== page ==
Rather than an orderly bedtime story, “The Currency of Belief” was a night of dreams, each blending oddly into one another. Schnitzer played multiple characters, from the stooping MC to a snail that could sense thoughts, in a series of disconnected dances, trapeze performances, and shadow puppetry. Interactive throughout, she encouraged the audience to raise their pinkies to show their bodies were warmed up, and to sing a prayer in parts with her.
Whether Schnitzer was midair or on the ground, every piece of the show concerned prayer – what it means to pray, how exactly one prays, and who is allowed to pray.
“Prayer is the currency of belief,” Schnitzer said in the performance, using the same words as in the title. “In prayer, we can give thanks for what is and plant seeds for who we want to be.”
External restrictions on prayer seemed to interest Schnitzer, creator of the work with director Deanna Fleysher. One example was the shadow puppetry, during which Schnitzer narrated the story of an illiterate shepherd. Instead of reading the prayers in synagogue, he decides to play a flute, which the congregation criticizes for its strangeness. But the rabbi calls the shepherd’s prayer the most honest of them all.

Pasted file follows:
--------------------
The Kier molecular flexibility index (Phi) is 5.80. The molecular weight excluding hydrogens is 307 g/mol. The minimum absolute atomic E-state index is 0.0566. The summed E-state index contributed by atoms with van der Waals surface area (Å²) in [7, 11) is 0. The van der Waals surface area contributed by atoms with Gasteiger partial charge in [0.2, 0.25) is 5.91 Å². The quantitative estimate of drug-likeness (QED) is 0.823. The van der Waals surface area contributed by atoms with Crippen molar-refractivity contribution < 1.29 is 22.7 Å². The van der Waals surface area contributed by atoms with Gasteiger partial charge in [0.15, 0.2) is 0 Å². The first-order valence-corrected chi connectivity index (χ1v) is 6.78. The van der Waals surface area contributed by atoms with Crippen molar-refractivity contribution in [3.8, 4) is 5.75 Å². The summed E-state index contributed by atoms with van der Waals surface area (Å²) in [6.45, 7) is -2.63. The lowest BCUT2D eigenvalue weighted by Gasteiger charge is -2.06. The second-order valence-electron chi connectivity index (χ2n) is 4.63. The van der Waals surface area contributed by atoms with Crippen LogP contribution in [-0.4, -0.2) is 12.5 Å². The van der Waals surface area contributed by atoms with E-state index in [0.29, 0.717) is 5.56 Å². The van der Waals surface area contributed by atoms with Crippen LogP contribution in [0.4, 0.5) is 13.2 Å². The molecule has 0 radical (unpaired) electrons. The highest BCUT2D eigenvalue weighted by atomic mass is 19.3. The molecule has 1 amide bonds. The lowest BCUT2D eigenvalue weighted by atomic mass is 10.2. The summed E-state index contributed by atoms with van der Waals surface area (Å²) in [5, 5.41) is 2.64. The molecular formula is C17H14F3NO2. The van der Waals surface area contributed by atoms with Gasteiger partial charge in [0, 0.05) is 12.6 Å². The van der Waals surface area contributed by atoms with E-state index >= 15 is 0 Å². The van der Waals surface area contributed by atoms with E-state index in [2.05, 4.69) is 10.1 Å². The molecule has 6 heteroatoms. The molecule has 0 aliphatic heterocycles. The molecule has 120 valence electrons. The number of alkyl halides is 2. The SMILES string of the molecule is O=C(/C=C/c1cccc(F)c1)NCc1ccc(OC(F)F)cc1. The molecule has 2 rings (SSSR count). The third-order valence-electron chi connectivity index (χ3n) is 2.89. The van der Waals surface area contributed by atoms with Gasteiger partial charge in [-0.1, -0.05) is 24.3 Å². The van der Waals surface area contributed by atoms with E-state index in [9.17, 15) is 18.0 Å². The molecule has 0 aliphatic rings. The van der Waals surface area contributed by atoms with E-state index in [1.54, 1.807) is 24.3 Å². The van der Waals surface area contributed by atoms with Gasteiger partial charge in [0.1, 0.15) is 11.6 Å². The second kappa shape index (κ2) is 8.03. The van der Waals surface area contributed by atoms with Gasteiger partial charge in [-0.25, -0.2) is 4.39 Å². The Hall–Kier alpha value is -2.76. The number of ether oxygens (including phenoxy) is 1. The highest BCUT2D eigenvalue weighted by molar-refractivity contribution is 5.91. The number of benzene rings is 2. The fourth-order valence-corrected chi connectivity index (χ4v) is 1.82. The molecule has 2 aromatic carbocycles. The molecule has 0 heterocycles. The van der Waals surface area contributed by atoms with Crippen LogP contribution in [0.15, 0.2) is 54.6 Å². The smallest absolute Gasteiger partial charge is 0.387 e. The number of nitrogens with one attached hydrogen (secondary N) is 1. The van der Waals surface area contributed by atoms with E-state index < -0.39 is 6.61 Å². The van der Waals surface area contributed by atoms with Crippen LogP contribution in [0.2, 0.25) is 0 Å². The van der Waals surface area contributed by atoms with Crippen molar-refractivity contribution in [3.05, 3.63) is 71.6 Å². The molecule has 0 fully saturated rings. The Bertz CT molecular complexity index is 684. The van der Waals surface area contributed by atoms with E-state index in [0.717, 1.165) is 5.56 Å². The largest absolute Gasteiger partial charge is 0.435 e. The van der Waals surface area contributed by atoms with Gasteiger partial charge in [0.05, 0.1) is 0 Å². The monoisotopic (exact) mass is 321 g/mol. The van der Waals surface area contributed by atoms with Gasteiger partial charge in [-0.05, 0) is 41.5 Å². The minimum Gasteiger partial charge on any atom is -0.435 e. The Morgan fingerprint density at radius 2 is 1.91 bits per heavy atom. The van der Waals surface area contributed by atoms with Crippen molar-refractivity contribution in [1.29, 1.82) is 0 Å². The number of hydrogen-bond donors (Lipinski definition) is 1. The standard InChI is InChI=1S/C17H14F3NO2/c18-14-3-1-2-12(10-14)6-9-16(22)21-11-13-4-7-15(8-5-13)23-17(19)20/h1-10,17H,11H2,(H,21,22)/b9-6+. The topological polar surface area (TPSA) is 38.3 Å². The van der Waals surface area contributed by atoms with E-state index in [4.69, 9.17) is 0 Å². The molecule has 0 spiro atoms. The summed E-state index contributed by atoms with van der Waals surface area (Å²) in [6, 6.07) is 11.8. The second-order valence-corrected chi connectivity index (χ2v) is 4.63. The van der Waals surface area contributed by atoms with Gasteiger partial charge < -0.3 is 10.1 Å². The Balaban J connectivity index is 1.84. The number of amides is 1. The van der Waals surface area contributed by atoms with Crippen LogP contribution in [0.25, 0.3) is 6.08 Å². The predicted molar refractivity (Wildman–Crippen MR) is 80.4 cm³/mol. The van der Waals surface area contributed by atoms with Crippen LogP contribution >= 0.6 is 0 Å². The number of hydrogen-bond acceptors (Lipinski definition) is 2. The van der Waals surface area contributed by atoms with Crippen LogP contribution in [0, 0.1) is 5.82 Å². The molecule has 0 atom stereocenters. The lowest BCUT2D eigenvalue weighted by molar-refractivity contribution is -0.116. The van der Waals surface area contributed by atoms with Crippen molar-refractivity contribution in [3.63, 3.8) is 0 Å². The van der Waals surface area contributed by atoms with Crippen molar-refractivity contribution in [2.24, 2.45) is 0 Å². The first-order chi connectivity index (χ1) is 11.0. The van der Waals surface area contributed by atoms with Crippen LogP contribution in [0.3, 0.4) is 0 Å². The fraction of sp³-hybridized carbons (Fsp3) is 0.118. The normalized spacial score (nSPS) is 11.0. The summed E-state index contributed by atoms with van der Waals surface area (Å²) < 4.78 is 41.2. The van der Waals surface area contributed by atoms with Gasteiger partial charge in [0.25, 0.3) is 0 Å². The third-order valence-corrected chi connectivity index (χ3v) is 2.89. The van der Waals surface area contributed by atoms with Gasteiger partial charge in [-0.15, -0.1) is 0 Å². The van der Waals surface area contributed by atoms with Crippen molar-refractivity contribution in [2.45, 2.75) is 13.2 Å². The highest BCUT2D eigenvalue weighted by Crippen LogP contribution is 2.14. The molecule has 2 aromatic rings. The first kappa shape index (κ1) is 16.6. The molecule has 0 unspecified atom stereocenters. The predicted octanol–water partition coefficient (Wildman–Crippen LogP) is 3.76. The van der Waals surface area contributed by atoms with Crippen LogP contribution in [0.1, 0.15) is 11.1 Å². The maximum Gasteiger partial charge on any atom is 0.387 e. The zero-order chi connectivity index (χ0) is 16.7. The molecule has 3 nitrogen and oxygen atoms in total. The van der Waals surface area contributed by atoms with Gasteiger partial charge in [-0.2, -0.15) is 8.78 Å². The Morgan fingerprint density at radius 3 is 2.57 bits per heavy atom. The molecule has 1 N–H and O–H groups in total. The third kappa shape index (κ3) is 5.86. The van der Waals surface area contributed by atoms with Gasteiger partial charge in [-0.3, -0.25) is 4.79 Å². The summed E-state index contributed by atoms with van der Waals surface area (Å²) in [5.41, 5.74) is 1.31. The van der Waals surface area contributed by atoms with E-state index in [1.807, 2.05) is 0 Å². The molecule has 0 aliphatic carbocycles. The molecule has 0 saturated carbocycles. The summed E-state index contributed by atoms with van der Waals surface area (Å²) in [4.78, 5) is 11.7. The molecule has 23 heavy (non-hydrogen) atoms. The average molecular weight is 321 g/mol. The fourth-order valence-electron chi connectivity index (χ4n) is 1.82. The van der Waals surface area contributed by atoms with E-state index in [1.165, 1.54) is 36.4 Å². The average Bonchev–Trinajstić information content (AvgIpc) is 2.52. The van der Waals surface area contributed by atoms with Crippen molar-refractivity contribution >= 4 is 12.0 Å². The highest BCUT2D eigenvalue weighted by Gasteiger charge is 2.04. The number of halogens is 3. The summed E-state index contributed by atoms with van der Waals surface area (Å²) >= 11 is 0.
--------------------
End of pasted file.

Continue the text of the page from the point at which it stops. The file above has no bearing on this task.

In addition to dealing with methods of prayer, “The Currency of Belief” briefly addressed gender roles in Jewish religious practice. Along with the symbolism of a woman using the tallit, a garment traditionally for males, the show also featured a prayer meant only for men to sing, but which Schnitzer taught to the audience.
In a Fringe Fest interview, Schnitzer said that even after she “stopped practicing” Orthodox tradition at the age of 18, old prayers popped into her head and wouldn’t leave. Her show was not so different.
It was not exactly the must-see of the Fringe’s many event opportunities. It was often hard to understand how scenes cohered or who her characters were. The slow-voiced MC only gained a name near the end of the show, when Schnitzer appeared to take her final bow, but really got into a multipersonality argument with the MC and herself. Yes, really.